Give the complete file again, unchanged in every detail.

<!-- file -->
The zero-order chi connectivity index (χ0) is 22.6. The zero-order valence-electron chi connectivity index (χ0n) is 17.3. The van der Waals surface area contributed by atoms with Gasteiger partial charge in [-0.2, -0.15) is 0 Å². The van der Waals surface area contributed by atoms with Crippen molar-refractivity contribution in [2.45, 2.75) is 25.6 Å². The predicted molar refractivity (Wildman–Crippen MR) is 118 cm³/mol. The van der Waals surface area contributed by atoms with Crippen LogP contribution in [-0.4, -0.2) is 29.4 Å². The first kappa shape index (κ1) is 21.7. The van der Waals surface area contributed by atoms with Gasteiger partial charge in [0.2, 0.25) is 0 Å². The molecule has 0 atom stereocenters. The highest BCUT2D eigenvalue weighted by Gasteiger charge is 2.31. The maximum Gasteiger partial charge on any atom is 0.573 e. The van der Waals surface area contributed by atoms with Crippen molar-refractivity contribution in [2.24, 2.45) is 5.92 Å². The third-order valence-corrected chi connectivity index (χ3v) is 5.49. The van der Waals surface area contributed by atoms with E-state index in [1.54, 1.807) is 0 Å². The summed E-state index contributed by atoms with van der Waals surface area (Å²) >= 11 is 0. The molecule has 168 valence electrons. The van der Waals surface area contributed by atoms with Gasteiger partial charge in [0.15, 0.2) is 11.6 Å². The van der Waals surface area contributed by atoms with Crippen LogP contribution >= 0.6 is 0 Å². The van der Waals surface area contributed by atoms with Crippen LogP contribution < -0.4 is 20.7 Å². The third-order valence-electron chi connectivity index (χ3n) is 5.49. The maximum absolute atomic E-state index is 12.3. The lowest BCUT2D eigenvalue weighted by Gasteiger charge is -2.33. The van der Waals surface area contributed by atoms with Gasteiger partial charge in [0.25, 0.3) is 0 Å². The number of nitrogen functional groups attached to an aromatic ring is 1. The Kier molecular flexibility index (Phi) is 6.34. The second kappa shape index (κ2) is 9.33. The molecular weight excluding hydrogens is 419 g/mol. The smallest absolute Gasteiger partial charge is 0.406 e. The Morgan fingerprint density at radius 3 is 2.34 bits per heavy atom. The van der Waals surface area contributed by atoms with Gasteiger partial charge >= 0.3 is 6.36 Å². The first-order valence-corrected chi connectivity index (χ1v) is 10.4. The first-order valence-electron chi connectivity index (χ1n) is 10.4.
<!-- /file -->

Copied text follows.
The zero-order chi connectivity index (χ0) is 22.6. The zero-order valence-electron chi connectivity index (χ0n) is 17.3. The van der Waals surface area contributed by atoms with Gasteiger partial charge in [-0.2, -0.15) is 0 Å². The van der Waals surface area contributed by atoms with Crippen molar-refractivity contribution in [2.45, 2.75) is 25.6 Å². The predicted molar refractivity (Wildman–Crippen MR) is 118 cm³/mol. The van der Waals surface area contributed by atoms with Crippen LogP contribution in [-0.4, -0.2) is 29.4 Å². The first kappa shape index (κ1) is 21.7. The van der Waals surface area contributed by atoms with Gasteiger partial charge in [0.2, 0.25) is 0 Å². The molecule has 0 atom stereocenters. The highest BCUT2D eigenvalue weighted by Gasteiger charge is 2.31. The maximum Gasteiger partial charge on any atom is 0.573 e. The van der Waals surface area contributed by atoms with Crippen molar-refractivity contribution in [2.24, 2.45) is 5.92 Å². The third-order valence-corrected chi connectivity index (χ3v) is 5.49. The van der Waals surface area contributed by atoms with E-state index in [1.54, 1.807) is 0 Å². The summed E-state index contributed by atoms with van der Waals surface area (Å²) >= 11 is 0. The molecule has 168 valence electrons. The van der Waals surface area contributed by atoms with Gasteiger partial charge in [0.15, 0.2) is 11.6 Å². The van der Waals surface area contributed by atoms with Crippen LogP contribution >= 0.6 is 0 Å². The van der Waals surface area contributed by atoms with Crippen LogP contribution < -0.4 is 20.7 Å². The third-order valence-electron chi connectivity index (χ3n) is 5.49. The maximum absolute atomic E-state index is 12.3. The lowest BCUT2D eigenvalue weighted by Gasteiger charge is -2.33. The van der Waals surface area contributed by atoms with Gasteiger partial charge in [0.25, 0.3) is 0 Å². The number of nitrogen functional groups attached to an aromatic ring is 1. The Kier molecular flexibility index (Phi) is 6.34. The second kappa shape index (κ2) is 9.33. The molecular weight excluding hydrogens is 419 g/mol. The smallest absolute Gasteiger partial charge is 0.406 e. The Morgan fingerprint density at radius 3 is 2.34 bits per heavy atom. The van der Waals surface area contributed by atoms with Gasteiger partial charge >= 0.3 is 6.36 Å². The first-order valence-corrected chi connectivity index (χ1v) is 10.4. The first-order valence-electron chi connectivity index (χ1n) is 10.4.